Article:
SAFER INTERNET DAY 2021 celebrates the amazing range of information and opportunities online, and its potential to inform, connect and inspire us, whilst also looking at how young people can separate fact from fiction. The campaign focuses on how we can know what to trust online, supporting young people to question, challenge and change the online world. It will explore how influence, persuasion and manipulation can impact young people’s decisions, opinions and what they share online.
SAFER INTERNET DAY
AN INTERNET WE TRUST
Misinformation is inaccurate information shared by accident to confuse, mislead and influence where as Disinformation is inaccurate information shared on purpose to confuse, mislead and influence.
Fake news can be created to deliberately mislead, cause tension, present something in a negative or positive light or aim to make money in advertisements through clicks (clickbait).
Influencers recommend and promote products and services to a following of thousands or even millions. The most recognisable social media platforms for influencers are Instagram and TikTok and it is highly likely that you will be following at least one influencer online; whether it be a TV personality, celebrity, model or business guru. It is a form of Personal Branding.
When you visit multiple websites and engage with certain content online, a profile starts to form about you and your online habits and interests. Advertisers can target you based on your profile which makes you more likely to buy the product. Just like targeted ads, when you put something in a basket but leave the website, re-targeting ads can also target you when you visit other websites.
HOW TO SPOT FAKE NEWS
- Look at the page that link is on is the page trusted or clickbait?
- Look at the comments section, do people approve or disprove?
- Does the URL looks trustworthy
- Check for images and/or videos elsewhere that back up the story
- Is the person sharing it is using reliable sources
- Are others online actively supporting or disproving it?
- How many times has the post been ‘re-tweeted’, shared, liked?
- Check how many followers the person sharing it has
- Can you find the same news story on news sites you usually trust?
- Who is sharing the story. Username & profile picture ‘real’?
HOW TO SPOT INFLUENCER ADS?
- The post has been Paid for or Sponsored
- #ad shows clearly that the post is an advert
- competition generates more followers and interaction with product & influencer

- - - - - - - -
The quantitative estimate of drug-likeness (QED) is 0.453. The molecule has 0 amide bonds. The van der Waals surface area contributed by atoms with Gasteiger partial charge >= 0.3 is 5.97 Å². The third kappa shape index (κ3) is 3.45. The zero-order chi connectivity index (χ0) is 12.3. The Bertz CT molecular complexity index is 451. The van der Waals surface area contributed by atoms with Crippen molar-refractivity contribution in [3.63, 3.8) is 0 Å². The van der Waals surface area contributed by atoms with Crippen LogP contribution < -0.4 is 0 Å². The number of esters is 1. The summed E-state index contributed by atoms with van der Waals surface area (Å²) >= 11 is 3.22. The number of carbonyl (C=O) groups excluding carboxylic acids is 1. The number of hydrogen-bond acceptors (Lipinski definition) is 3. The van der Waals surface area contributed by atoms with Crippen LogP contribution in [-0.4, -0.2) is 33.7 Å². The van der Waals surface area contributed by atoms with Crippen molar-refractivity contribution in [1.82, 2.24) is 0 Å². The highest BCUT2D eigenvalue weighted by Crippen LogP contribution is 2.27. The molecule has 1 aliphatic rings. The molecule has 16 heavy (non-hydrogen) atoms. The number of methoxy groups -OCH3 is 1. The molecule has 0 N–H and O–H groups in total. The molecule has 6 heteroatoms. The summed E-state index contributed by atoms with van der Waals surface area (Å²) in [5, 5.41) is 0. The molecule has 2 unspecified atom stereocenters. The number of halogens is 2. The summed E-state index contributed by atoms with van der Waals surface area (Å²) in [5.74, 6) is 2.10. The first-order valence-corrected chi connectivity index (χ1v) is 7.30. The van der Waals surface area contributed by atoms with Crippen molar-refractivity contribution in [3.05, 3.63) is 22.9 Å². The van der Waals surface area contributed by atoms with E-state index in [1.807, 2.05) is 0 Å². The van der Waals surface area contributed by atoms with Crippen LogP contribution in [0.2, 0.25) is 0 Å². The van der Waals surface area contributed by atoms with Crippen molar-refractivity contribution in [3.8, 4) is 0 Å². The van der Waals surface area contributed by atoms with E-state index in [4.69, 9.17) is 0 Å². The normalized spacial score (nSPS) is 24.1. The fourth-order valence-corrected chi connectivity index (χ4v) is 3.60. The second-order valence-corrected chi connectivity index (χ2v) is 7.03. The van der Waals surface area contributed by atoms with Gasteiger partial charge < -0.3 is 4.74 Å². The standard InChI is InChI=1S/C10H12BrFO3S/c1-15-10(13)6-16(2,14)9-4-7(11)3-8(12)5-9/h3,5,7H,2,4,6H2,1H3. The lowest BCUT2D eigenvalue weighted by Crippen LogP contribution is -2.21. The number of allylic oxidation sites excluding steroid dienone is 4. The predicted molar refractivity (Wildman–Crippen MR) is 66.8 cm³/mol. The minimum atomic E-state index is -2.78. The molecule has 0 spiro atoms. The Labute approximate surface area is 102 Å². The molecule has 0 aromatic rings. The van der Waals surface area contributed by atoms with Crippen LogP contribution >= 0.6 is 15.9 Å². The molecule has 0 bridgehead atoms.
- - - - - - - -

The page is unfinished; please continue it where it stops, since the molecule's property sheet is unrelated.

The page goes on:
- A caption is written directly to followers, like one friend to another friend
- The picture is usually the celebrity / model / influencer holding the product
- Likes & comments show large following and positive comments support the influencer’s claims about the product
HOW TO STOP TARGETED ADS
- on Facebook: in Settings, choose Ad Preferences and remove ads.
- on Twitter: in Privacy & Settings, choose Personalisation and Data and disable.
- on Instagram: in Settings you can see Ad information on engagement but you can report individual ‘Sponsored’ Ads for ‘I see this too often’.
- on Google: in Settings, choose Ad Settings and disable Ad Personalisation.
HOW DO THESE IMPACT ON ME?
First of all, it is important that you stay safe online, with your wellbeing, your finances and your mental health. Beware of cookies and targeted advertisements and make sure that you only click on adverts that look legitimate. Remember all the basics of online safety (phishing, scams, oversharing information with people and businesses that you don’t know).
It is also important to remember that for Influencer Marketing and Fake News, these can have an effect on your mental health. Fake News can be damaging to mental health and can cause conflict. With increased work from home, content online is increasing by the day and it is easy to feel ‘burnout’ or overwhelmed by all the information reported in the news, in the press, online and with family and friends. Choose where you get your information and choose when to get your information. It is important to stay informed but choose the right informant!
Similarly, Influencers are paid to portray the best version of themselves and some have even been criticised for glamorising lockdown. You should follow the influencers that inspire you and unfollow those that make you question your productivity, your mood and your self-image, particularly in challenging times. It is important to keep a balance of online and offline activities and time, but the time you spend online should be positive.
The Safer Internet Day campaign is run by UK Safer Internet Centre and there are resources on their website at and on their YouTube page. If you have young siblings or children, the Safer Internet campaign has targeted messages to children aged 3-7, 7-11, 11-14 and young adults aged 14+. These three themes are also covered for other ages but in more age appropriate resources.